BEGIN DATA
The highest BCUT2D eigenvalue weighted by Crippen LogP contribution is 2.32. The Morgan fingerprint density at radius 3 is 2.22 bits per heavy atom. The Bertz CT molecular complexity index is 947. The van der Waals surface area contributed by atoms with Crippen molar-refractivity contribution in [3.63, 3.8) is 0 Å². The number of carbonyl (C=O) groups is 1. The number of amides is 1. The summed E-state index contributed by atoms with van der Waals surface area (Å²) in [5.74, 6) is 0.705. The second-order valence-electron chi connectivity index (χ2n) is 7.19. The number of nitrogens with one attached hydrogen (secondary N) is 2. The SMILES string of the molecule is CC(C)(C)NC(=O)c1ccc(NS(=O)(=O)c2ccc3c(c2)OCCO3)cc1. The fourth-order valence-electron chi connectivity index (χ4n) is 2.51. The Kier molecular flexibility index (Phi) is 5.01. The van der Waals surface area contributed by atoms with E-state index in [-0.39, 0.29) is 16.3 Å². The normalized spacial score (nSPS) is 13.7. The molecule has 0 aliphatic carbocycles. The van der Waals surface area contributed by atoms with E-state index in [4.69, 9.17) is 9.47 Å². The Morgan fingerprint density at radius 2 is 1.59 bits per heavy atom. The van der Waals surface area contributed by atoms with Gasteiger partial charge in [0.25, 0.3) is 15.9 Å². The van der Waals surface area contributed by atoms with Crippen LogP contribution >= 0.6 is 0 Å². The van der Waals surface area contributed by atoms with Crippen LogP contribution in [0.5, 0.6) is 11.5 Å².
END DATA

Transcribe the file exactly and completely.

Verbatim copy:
The highest BCUT2D eigenvalue weighted by Crippen LogP contribution is 2.32. The Morgan fingerprint density at radius 3 is 2.22 bits per heavy atom. The Bertz CT molecular complexity index is 947. The van der Waals surface area contributed by atoms with Crippen molar-refractivity contribution in [3.63, 3.8) is 0 Å². The number of carbonyl (C=O) groups is 1. The number of amides is 1. The summed E-state index contributed by atoms with van der Waals surface area (Å²) in [5.74, 6) is 0.705. The second-order valence-electron chi connectivity index (χ2n) is 7.19. The number of nitrogens with one attached hydrogen (secondary N) is 2. The SMILES string of the molecule is CC(C)(C)NC(=O)c1ccc(NS(=O)(=O)c2ccc3c(c2)OCCO3)cc1. The fourth-order valence-electron chi connectivity index (χ4n) is 2.51. The Kier molecular flexibility index (Phi) is 5.01. The van der Waals surface area contributed by atoms with E-state index in [-0.39, 0.29) is 16.3 Å². The normalized spacial score (nSPS) is 13.7. The molecule has 0 aliphatic carbocycles. The van der Waals surface area contributed by atoms with E-state index in [4.69, 9.17) is 9.47 Å². The Morgan fingerprint density at radius 2 is 1.59 bits per heavy atom. The van der Waals surface area contributed by atoms with Gasteiger partial charge in [0.25, 0.3) is 15.9 Å². The van der Waals surface area contributed by atoms with Crippen LogP contribution >= 0.6 is 0 Å². The van der Waals surface area contributed by atoms with Crippen LogP contribution in [0.5, 0.6) is 11.5 Å².